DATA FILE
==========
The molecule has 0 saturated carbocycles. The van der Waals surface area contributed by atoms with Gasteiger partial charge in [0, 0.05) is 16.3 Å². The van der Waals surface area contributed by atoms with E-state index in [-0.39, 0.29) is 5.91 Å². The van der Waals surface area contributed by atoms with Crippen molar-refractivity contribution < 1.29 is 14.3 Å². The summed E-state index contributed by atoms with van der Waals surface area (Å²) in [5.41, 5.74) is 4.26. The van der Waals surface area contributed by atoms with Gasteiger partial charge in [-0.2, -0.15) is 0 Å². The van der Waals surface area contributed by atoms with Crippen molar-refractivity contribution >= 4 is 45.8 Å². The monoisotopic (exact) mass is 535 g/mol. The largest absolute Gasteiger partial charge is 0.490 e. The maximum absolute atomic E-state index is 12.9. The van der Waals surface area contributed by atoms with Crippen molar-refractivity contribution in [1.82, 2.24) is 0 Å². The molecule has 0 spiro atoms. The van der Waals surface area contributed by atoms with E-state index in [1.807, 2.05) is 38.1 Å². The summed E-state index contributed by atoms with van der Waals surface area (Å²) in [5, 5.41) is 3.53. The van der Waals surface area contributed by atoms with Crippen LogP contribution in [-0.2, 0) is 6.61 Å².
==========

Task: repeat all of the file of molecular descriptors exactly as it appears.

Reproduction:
The molecule has 0 saturated carbocycles. The van der Waals surface area contributed by atoms with Gasteiger partial charge in [0, 0.05) is 16.3 Å². The van der Waals surface area contributed by atoms with E-state index in [-0.39, 0.29) is 5.91 Å². The van der Waals surface area contributed by atoms with Crippen molar-refractivity contribution < 1.29 is 14.3 Å². The summed E-state index contributed by atoms with van der Waals surface area (Å²) in [5.41, 5.74) is 4.26. The van der Waals surface area contributed by atoms with Gasteiger partial charge in [-0.2, -0.15) is 0 Å². The van der Waals surface area contributed by atoms with Crippen molar-refractivity contribution >= 4 is 45.8 Å². The monoisotopic (exact) mass is 535 g/mol. The largest absolute Gasteiger partial charge is 0.490 e. The maximum absolute atomic E-state index is 12.9. The van der Waals surface area contributed by atoms with Crippen molar-refractivity contribution in [1.82, 2.24) is 0 Å². The molecule has 0 spiro atoms. The van der Waals surface area contributed by atoms with E-state index in [1.807, 2.05) is 38.1 Å². The summed E-state index contributed by atoms with van der Waals surface area (Å²) in [5, 5.41) is 3.53. The van der Waals surface area contributed by atoms with Crippen LogP contribution in [-0.2, 0) is 6.61 Å².